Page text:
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Mining controversy grows
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Miners active in region singled out for environmental, social practices.

Transnational mining giants with large projects in Latin America were named some of the 10 Most Controversial Mining Companies of 2011 by Swiss consultancy RepRisk, an advising group for investment banks, companies and other financial institutions on social and environmental risks.

Mining has expanded dramatically in Latin America over the past 10 years as the price of precious and base metals climbed.

Seven of the 10 on the list — the US-based Newmont Mining Corp. and Freeport-McMoRan Copper & Gold; Switzerland’s Glencore International; Australia’s BHP Billiton; Peru’s Compañía de Minas Buenaventura; Canada’s Barrick Gold; and Britain’s Anglo American — operate and are developing large projects in the region.

“These mining giants and their global operations have come under fire for allegedly polluting potable water supplies, scarring landscapes and damaging sensitive ecosystems,” said RepRisk in its report. “There were also numerous allegations detected by RepRisk related to impacts on local communities and effects on the traditional way of life of indigenous peoples. Furthermore, these companies were accused of having poor occupational health and safety standards, which resulted in toxic emissions and accidents that have caused injuries, fatalities or serious illness.”

RepRisk pointed environmental abuses at Barrick Gold’s controversial projects in the Dominican Republic and Argentina, including the bi-national Pascua Lama gold project, which straddles the border with Chile.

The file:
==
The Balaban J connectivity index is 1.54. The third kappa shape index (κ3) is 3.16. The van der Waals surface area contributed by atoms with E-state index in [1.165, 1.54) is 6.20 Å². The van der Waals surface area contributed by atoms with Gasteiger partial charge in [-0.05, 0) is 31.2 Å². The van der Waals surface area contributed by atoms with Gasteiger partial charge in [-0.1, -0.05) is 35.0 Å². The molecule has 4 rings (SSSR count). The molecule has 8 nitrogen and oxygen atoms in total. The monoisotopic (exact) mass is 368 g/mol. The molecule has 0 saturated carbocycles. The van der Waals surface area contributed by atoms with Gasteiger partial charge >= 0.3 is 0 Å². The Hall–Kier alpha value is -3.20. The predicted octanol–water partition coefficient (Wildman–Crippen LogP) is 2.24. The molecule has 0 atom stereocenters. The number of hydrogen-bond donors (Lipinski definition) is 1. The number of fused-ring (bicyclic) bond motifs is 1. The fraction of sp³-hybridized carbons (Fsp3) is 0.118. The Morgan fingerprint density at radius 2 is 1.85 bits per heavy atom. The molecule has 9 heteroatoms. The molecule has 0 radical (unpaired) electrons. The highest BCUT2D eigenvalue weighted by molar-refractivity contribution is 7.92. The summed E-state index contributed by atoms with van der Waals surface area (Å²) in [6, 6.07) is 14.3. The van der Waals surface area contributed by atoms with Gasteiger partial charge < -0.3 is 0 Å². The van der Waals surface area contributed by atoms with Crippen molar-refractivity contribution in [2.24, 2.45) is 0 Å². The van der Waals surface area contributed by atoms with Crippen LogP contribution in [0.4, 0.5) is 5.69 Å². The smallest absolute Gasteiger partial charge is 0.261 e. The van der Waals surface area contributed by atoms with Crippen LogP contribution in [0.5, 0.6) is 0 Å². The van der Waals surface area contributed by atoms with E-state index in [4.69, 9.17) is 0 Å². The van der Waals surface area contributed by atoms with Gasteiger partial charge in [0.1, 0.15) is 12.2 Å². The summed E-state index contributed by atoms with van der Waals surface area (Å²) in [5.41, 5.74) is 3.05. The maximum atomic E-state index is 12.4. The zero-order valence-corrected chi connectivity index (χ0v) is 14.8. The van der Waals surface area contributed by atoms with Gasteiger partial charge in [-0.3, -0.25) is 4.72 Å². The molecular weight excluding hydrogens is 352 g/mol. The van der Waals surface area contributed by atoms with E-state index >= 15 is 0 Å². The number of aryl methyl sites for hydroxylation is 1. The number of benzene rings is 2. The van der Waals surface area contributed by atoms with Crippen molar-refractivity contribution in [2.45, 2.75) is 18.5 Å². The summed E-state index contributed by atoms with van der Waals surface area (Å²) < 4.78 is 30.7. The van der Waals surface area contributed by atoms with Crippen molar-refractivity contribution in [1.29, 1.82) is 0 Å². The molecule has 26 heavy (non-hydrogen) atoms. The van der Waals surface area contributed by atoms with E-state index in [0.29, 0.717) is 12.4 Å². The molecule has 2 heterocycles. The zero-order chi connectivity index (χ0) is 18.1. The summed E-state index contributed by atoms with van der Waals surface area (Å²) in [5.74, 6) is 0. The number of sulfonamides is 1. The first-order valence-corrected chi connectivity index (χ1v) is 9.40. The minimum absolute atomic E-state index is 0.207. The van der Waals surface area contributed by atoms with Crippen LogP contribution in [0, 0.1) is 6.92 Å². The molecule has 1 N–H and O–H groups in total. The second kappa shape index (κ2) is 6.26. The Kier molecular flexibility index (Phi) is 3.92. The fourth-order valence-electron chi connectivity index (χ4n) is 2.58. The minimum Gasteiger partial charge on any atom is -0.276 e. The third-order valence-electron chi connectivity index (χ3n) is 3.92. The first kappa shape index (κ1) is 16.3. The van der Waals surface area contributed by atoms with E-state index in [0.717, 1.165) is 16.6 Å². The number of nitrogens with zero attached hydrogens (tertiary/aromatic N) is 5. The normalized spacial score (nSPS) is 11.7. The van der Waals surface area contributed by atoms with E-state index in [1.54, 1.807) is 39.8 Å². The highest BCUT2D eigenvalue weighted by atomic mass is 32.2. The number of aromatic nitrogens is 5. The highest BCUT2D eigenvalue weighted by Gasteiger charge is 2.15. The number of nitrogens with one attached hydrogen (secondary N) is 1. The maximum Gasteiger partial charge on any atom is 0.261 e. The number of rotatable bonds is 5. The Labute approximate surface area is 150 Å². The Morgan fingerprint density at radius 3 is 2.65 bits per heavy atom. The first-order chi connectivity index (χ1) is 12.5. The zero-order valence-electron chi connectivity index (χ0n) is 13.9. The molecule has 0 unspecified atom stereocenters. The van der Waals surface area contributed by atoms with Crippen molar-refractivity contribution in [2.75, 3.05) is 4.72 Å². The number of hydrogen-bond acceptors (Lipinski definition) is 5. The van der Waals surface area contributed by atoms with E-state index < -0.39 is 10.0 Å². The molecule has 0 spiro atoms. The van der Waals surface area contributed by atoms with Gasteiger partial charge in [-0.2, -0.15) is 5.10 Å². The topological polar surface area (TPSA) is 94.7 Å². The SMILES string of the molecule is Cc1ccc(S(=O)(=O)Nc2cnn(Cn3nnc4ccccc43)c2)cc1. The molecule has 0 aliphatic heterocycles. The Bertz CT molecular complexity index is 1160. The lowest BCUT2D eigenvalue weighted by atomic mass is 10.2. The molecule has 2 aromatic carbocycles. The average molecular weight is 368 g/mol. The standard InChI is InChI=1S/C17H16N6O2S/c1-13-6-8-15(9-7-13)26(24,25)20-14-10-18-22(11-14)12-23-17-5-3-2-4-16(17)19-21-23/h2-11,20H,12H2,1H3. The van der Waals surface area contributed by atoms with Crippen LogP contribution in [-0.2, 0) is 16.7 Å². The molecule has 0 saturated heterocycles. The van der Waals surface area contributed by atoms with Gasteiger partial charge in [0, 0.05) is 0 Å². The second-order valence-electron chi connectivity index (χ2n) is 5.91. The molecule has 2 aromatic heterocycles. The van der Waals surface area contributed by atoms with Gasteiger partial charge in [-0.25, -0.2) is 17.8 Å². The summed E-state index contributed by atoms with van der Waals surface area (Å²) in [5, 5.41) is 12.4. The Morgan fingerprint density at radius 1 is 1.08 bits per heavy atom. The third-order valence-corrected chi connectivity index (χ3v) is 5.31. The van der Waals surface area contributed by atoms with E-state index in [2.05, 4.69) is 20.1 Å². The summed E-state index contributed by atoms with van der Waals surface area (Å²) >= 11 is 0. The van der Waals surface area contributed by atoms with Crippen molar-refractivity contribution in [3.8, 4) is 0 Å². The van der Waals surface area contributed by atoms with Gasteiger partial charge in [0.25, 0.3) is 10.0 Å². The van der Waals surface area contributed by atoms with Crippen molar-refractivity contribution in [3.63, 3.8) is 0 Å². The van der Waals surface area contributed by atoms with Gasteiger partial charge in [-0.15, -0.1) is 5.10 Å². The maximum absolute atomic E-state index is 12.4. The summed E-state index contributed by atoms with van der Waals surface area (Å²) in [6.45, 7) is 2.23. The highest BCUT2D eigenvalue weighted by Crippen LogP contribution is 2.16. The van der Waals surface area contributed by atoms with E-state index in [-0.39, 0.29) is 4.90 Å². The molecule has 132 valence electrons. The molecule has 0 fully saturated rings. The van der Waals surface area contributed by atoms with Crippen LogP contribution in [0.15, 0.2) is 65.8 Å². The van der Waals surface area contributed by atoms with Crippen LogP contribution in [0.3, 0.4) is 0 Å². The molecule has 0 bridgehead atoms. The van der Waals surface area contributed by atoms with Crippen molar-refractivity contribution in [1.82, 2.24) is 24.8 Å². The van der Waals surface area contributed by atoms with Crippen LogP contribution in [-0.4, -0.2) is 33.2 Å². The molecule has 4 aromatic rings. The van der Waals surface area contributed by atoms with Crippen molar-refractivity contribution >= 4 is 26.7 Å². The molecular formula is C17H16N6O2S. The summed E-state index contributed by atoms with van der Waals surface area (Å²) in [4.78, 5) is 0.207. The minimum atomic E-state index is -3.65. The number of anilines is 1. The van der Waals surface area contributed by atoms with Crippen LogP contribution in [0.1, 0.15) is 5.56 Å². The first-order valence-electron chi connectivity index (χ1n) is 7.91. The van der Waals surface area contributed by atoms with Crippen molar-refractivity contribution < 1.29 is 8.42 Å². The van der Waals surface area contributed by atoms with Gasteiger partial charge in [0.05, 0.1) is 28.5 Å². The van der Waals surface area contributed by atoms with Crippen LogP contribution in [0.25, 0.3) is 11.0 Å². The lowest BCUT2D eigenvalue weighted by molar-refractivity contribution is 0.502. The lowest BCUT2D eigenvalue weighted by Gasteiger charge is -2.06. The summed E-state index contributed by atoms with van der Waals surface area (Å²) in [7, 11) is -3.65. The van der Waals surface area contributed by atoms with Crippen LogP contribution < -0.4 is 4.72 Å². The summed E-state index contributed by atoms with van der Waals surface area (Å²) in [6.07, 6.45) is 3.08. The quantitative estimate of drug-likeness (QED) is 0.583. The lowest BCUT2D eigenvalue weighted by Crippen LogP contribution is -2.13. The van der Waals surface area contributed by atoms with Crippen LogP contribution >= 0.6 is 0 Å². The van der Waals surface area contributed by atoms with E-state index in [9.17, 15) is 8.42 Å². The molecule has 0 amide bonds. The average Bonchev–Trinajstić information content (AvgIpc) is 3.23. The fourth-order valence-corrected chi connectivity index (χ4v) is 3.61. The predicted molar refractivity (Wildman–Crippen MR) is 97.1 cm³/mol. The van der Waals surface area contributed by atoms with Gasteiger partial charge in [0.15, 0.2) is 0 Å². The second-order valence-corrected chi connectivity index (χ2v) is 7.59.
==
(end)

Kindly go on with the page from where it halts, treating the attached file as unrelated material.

“The project allegedly violates OECD [Organization for Economic Cooperation and Development] and Equator Principles [International Finance Corporation’s commitments] due to impacts on indigenous peoples and their livelihoods, breaches national and international laws, and has reportedly damaged and depleted glaciers,” said RepRisk on Pascua Lama. “It has also been accused of a lack of transparency, falsely obtained land titles, corruption in supplier contracts, and non-compliance with environmental legislation. In addition, there have been 16 worker deaths at the mine, and the operations have been accused of failing to benefit the local community.”

Glencore was criticized for alleged union busting. Its “Empresa Minera Los Quenuales in Peru has allegedly harassed union members, and two people were reportedly killed during a blockade,” said RepRisk. “At its La Jagua coal mine in northern Colombia, the company was also accused of trying to prevent unions from being formed.”

Also in Peru, Newmont and Buenaventura currently face a serious conflict with Conga mining project, in the northern department of Cajamarca, which is rejected both by local authorities and population. The gold and copper project is located on a watershed and would destroy four lagoons that supply water to communities.
—Latinamerica Press.

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Latinamerica Press / Noticias Aliadas
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